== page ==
ASRM suggests that  from the scientific literature, you might expect an approximate overall 2% live-birth rate per oocyte thawed for cryopreservation using slow-freeze methods and an approximate overall 4% live-birth rate per oocyte thawed for cryopreservation using vitrification. These numbers are from 2008 and it is possible that the more current estimates of success from the literature may be better. It is interesting to note that ASRM also appears to support vitrification of eggs as the more successful method for freezing oocytes.

A simpler statistic for patients to use might be to see if the clinic’s pregnancy and live birth rate for a statistically significant number of cases is similar using either fresh or frozen eggs. And isn’t that what you are looking for as a patient? You are trying to put your fertility “on hold” for a period of years and that only works if you can get the same results down the road with your frozen eggs as you can expect today with your fresh eggs. The bottom line, as always, is how much financial, physical and emotional risk are you comfortable taking. Every patient should be aware that egg freezing is a new procedure at many clinics and clinics vary widely in the pregnancy and live birth rates they are achieving using frozen eggs.

© 2010 – 2015, Carole. All rights reserved.

4 Responses to this entry

  • Egg Bank Stats Says:

    For more statistics you can check out:

  • Melissa Says:

    Hi Carole,

    I found your website while doing a Google search. I am 39, single, and was iagnosed in February with POF. My ovaries have suddenly “woken up” and I have started to menstruate again. I had my hormones checked 2 weeks ago and the results were typical of the luteal phase with LH at 2.6 and Progesterone at 12.4. Unfortunately, the lab screwed up and never tested the FSH or Estradiol, which of course I desperately wanted to see. I asked my RE about the possibility of retrieving some eggs and freezing them during this apparent period of remission and he would not even discuss it with me. He told me it’s not worth it to go after “one follicle”. I am not sure why he thinks I’d only have one…that may be the case, but on ultrasound in January I had 6 (still not good….but 6 is not 1). My ovaries are within normal size range. Other hormones were bad; AMH <.10, highest FSH was 103, it was 45 two months prior, and down to 4.5 a month after the highest one, but my Estradiol was up to 358 (RE said it was likely an ovarian cyst). Anyway – I am desperate right now to find an RE who is willing to discuss this with me. My father passed away 3 months ago, making me want children even more. My RE said if I were in a relationship or in a position to be a single mom (I am a teacher facing a layoff so that's not the case), he would work with me using donor insemination. Sooo…basically, he'll help me have a baby NOW but not later. I am so depressed. What are your thoughts on freezing my eggs *if* I can get some out of there….?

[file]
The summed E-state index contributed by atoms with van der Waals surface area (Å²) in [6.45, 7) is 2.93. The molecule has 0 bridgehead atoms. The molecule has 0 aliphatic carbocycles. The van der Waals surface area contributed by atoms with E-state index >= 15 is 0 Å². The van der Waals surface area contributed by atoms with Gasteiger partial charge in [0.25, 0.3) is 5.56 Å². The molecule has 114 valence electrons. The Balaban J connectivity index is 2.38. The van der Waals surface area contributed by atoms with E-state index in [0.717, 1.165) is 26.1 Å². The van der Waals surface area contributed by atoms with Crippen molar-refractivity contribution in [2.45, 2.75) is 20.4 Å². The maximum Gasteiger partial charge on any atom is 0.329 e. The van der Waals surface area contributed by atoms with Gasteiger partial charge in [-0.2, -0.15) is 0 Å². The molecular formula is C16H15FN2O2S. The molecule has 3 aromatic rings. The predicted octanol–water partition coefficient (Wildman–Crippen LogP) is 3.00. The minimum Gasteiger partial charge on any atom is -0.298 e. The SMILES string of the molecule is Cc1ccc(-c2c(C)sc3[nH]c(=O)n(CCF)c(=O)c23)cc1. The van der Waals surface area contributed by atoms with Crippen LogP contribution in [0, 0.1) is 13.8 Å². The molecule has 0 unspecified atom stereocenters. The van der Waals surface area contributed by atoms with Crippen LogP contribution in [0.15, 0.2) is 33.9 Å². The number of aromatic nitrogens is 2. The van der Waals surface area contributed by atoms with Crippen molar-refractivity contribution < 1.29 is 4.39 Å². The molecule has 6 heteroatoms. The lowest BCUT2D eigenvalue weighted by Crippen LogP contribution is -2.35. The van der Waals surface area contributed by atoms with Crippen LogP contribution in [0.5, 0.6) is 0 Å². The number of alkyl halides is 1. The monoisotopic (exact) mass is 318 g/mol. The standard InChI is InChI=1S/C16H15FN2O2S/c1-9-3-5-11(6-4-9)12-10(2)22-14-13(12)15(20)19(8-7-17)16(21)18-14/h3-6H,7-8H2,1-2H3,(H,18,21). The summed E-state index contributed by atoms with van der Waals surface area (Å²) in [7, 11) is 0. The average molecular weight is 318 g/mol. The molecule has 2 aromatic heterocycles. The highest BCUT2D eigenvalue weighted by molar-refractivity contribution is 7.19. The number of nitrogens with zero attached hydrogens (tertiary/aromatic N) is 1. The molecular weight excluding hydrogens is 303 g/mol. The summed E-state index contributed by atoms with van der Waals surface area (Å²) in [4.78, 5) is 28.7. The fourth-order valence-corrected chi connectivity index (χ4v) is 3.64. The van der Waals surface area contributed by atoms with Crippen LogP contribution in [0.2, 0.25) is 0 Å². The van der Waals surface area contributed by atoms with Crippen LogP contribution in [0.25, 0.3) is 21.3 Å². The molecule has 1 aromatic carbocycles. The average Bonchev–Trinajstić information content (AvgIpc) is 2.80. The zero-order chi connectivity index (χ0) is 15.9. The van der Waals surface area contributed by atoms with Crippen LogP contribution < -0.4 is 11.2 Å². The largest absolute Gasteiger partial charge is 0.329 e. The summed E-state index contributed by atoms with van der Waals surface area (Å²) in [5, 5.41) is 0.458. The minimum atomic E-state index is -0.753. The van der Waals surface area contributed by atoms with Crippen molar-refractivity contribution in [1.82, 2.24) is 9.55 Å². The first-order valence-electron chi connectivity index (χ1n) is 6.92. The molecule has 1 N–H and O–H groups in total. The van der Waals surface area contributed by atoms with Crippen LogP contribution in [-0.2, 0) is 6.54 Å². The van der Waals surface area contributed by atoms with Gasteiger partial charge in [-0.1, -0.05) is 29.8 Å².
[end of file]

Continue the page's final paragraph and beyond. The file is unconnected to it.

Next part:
Thank you in advance for your feedback.


  • Carole Says:

    Dear Melissa,

    I am so sorry you are going through such a difficult time. You asked me about egg freezing. The best resources for finding egg freezing programs is probably Fertile Hope, an organization within Livestrong, both focused on provided fertility preservation options for cancer patients. One of their services is to provide a directory of egg freezing programs here You would still need to cross check these programs against the listing of IVF programs to find the programs with the best pregnancy rates. I would also be biased in favor of big (high cycle number ) programs because they have had the most experience with egg freezing. Then I would set up an appointment to talk to an RE at one of these programs to get a second opinion about your situation. Different REs have different suggestions/policies/experiences etc about what services they will offer to patients with different issues. Best Wishes, Carole

  • Fertility Lab Insider - Lessons learned from over fifteen years of working inside fertility labs. » Blog Archive » Egg freezing lost “experimental” label but still not routine for all labs Says:

    […] Beware of the new Egg Rush. I wrote a previous post on “Finding a good egg freezing clinic” which had among other bits of advice a list of questions (copied below) to ask before you […]